The Midwest-focused manager, whose $35m pooled fund is fully invested, notes a rise in interest across agri from investment consultants and their clients.
AgraShares is seeking to raise money through separately managed accounts while it ponders launching a successor vehicle to its maiden fund.
The Chicago-based firm, whose $50 million of assets under management already includes nearly a third of segregated mandates, is looking to grow its assets by investing on behalf of high-net-worth individuals and tax-exempt investors, which include charities, pension funds and university endowments.
It is also open to advisory roles on funds with a broader mandate, such as natural resources offerings – looking after agriculture investments while others advise on mining, oil and gas or other assets, Geoffrey Lutz, a partner at AgraShares, told Agri Investor.
“We’re pursuing that separately managed portfolio strategy right now, but we would [also] consider investing if someone wanted to set up a fund and they needed someone to subsidize.”
AgraShares manages a $35 million fund focused on row, annual crops. Launched in 2012 and closed towards the end of that year, the vehicle was fully deployed almost straight away. “It hasn’t been that difficult to get invested in agriculture. It’s not like private equity or other less liquid areas to invest,” Lutz said. “We’ve always found there’s opportunities in this space.”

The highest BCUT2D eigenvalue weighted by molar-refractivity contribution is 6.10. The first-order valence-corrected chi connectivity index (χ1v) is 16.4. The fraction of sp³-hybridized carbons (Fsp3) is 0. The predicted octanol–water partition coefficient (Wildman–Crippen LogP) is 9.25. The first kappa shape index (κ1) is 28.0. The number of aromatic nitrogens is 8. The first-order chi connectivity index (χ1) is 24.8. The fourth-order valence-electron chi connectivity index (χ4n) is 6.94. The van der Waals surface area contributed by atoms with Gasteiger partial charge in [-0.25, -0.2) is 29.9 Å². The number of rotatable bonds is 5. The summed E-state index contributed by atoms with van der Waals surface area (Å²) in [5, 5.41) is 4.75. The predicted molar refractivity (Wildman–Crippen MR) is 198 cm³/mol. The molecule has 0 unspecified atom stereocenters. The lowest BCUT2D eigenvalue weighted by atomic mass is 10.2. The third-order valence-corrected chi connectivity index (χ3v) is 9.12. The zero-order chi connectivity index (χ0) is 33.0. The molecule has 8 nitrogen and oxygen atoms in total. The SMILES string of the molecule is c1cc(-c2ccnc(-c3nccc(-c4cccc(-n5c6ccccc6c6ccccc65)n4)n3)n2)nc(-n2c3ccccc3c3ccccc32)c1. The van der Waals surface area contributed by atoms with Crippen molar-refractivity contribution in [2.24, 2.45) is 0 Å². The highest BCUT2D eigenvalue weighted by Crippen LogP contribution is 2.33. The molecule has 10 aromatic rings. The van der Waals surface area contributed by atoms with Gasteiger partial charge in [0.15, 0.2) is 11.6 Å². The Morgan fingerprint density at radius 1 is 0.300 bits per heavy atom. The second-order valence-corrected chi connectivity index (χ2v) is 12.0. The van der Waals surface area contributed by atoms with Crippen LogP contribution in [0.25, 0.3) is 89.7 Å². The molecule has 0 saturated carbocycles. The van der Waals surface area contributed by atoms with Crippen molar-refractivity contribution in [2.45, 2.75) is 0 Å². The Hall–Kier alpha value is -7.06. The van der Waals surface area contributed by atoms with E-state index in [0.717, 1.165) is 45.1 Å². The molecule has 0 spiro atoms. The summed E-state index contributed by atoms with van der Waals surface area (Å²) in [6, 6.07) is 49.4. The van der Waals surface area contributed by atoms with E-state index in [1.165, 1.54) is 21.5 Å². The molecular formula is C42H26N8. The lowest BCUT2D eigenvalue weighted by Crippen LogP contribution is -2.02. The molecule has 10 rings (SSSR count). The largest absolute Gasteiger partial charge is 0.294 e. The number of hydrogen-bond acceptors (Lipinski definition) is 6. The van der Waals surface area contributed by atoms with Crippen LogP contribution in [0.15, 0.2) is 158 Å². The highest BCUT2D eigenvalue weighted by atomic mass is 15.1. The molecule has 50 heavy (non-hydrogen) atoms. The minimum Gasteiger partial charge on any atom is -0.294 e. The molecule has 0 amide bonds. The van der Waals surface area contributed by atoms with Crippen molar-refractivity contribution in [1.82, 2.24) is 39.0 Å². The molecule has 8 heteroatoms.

The challenge, rather, has been to draw in further commitments in the face of investor caution, something he attributes to investor prudence and the asset class’s slow maturation. “The returns, especially the income returns on annual cropland, are not as high as I think they would like,” Lutz noted. “And I think that the understanding of the asset may also have something to do with it.”
AgraShares uses row cropland indexes compiled by the National Council of Real Estate Investment Fiduciaries, which it aims to beat by 200 basis points on an annualized basis. A report published last year by NCREIF shows the segment posting 20-year annualized returns of 11.15 percent, though Q2 2016 performance was noted as much weaker, at an annualized 5.55 percent.
After years when investors’ diversification drive had not benefitted agri to the extent that he expected, Lutz said he’d observed a recent rise in investor interest. “I see more investigation, more evaluation by clients, sponsors and the consultants that service the institutional market.”
“I just find the international marketers looking for the best returns, good income and some safety,” he added. “They’ve been looking at all areas of agriculture to see what might best fit their clients.”